To our Podcasts

Why money is not debt

A piece to explain why extraeconomics is a neccessary thing to escape carbon pollution and climate catastrophy. See

Money today is not what it used to be at the start of the fossil fuel era. In the time manual labour was still the dominant factor in production of wealth the amount of money had to keep pace with the amount of skilled workers, and if something big had to be initiated it required that something als was not being achieved. Production of one thing meant not producing another thing.

This all changed with when industrialization happened based on coal driven steam engines. The machines broke the limitation set by the number of hands or horses able to help, and the value of labour became harder to determine. Unlike after the plague in England, when the noblemen and royals had to give in to the demands of the workers, because so little where left, now it was possible to wage wars slaughtering hundreds of thousends of men without ultimate negative impact on wealth for those left behind. In fact, fossil fuel driven wars became something ‘economics’ was very positive about.

When the amount of money was fixed, also because it was gold, and when our existence was predicated on many people cooperating, then money could be owed, or a debt. In fact most people intuitively feel debt when someone does something for them. That person is not free to enjoy his life while he performs the service, and so this means to recipient of the service should feel a debt to make sure he will do something back someday. Money helped shift the debt around so it could be repayed sooner and with more effect. This is the primary function of money.

It is easy to see that storing money even in this age would not be storing value, because a plague or other event could wipe out all people and who would then (even want to) provide services in return for money? Also many initiatives would invlove no money at all, or involve the creation of some kind of money independent of prevalent currencies.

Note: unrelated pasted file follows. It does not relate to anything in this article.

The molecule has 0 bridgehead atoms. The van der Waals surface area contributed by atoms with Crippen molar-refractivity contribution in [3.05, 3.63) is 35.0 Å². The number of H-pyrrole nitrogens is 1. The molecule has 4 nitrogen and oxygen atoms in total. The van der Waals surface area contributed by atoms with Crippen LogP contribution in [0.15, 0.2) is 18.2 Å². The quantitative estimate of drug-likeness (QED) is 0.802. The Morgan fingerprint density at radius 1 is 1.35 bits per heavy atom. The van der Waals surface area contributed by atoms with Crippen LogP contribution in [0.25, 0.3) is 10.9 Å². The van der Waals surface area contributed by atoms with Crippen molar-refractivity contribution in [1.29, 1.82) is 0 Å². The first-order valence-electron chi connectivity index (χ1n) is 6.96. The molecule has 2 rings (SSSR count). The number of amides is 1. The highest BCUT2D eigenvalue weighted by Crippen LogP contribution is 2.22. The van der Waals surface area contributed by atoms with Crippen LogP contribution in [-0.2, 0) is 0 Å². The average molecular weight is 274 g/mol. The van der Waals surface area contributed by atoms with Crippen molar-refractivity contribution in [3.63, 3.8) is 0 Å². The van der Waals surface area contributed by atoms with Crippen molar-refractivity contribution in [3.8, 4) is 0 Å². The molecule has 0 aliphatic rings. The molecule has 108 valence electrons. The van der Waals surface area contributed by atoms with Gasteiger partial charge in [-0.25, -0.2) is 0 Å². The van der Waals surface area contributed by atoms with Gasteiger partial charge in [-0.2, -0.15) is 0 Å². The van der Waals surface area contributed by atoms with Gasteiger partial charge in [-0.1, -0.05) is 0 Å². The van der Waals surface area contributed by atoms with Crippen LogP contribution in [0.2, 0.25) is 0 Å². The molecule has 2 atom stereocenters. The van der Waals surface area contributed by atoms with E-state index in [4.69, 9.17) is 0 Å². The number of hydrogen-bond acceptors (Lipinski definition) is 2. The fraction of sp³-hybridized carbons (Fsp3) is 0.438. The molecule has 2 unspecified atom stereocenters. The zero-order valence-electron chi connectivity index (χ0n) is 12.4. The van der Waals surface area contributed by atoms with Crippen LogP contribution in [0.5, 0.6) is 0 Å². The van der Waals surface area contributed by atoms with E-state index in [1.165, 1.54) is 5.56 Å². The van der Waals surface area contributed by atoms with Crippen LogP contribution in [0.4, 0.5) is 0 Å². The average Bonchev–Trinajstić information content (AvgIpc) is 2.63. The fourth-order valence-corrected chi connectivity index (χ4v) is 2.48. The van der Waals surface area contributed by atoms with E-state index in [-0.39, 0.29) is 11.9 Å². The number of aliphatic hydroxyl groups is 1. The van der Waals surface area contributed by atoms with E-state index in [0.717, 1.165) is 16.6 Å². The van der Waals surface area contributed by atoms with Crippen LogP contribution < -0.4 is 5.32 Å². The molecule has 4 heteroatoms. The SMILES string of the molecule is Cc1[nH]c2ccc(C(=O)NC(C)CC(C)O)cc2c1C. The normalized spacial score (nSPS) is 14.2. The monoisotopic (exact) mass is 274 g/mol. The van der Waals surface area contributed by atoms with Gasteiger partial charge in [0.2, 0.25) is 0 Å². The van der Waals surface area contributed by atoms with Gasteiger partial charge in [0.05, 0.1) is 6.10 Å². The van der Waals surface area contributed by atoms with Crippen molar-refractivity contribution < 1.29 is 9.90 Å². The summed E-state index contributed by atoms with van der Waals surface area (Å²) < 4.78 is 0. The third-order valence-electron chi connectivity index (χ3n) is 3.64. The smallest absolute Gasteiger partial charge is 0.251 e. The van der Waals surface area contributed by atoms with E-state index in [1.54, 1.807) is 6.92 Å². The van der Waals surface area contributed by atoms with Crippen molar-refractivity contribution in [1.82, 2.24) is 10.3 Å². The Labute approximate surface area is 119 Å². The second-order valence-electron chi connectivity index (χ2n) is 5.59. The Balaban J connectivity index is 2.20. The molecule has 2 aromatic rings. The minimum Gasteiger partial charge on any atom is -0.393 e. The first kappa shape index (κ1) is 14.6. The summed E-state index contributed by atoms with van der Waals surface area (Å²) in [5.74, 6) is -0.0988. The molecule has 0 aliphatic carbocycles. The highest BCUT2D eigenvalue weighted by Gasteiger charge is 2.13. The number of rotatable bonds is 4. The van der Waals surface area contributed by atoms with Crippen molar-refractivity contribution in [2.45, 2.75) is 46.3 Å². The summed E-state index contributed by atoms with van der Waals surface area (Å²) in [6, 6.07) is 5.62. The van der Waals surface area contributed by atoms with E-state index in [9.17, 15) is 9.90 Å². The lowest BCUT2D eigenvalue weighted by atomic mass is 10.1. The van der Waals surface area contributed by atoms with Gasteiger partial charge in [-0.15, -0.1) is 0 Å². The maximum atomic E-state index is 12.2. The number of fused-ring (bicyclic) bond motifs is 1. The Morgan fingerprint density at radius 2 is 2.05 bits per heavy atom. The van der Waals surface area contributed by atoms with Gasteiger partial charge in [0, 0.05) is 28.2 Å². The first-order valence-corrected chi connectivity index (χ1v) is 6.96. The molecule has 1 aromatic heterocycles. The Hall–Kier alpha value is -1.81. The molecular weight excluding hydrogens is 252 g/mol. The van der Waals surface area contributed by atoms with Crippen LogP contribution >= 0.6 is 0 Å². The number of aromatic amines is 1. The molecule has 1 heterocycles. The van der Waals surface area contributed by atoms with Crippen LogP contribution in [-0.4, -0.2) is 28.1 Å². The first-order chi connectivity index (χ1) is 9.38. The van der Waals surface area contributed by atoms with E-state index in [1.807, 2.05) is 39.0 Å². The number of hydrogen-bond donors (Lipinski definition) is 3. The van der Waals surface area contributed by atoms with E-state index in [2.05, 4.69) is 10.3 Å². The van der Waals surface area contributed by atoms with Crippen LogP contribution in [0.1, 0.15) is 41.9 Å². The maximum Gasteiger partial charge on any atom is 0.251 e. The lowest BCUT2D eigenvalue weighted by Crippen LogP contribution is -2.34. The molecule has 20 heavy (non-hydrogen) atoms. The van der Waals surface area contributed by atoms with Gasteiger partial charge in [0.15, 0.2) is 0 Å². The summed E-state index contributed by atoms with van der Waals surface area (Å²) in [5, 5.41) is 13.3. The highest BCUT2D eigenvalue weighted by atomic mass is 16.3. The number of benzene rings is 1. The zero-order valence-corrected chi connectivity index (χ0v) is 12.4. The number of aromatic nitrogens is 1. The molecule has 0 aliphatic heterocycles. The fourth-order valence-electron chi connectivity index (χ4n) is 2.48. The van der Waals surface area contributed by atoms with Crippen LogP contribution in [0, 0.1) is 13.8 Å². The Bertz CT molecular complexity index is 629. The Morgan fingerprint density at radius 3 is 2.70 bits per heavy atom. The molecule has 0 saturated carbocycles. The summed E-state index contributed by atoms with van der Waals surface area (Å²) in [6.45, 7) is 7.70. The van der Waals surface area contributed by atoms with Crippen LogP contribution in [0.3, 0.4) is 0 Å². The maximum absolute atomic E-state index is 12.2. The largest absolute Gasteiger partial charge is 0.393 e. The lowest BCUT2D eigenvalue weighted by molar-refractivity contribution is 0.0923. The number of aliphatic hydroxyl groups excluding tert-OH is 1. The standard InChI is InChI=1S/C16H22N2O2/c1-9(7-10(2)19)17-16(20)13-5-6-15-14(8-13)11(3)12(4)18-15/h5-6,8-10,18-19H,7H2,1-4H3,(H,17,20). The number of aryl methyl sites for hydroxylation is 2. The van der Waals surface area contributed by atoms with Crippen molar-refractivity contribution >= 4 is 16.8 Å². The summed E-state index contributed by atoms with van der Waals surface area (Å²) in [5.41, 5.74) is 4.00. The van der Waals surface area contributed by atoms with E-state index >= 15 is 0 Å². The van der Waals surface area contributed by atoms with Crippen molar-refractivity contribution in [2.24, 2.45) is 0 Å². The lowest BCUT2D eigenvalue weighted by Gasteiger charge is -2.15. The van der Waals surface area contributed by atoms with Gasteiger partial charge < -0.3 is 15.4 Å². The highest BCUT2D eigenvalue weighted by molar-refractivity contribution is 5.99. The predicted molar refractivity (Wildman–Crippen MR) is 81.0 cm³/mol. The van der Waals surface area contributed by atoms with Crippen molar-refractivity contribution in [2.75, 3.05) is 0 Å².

Money as we know it after a century of fossil fuel industrialization no longer means manual labour. It means fossil fuels. Banks no regulate the amount of money to keep pace with the amount of fossil fuels available for production of goods and services. If they would not do that prices would fluctuate constantly, because demand (based on consumers with money) would not be in tune with supply (limited by the amount of fossil fuels available). This intimate link between money and fossil fuels is completely overlooked in modern economics, yet it is the absolute basis of its validity. Without fuel the economy would grind to a standstill in days.

This means one important thing : Profit is an illusion. Why? Because all gain in goods and services comes at the cost of a loss of fossil fuels (as the enabling resource). You are always left with less even if you make a Ferrari or you feed 100.000 children. Profit from fossil fuel investments mean money is taken out of circulation, at least as much as is spend on the project. This still doesn’t mean anything is gained, only that the loss is contained, the loss could have happened because of other processes (like people spending money to drive cars), but the money ended up in the pocket of the project.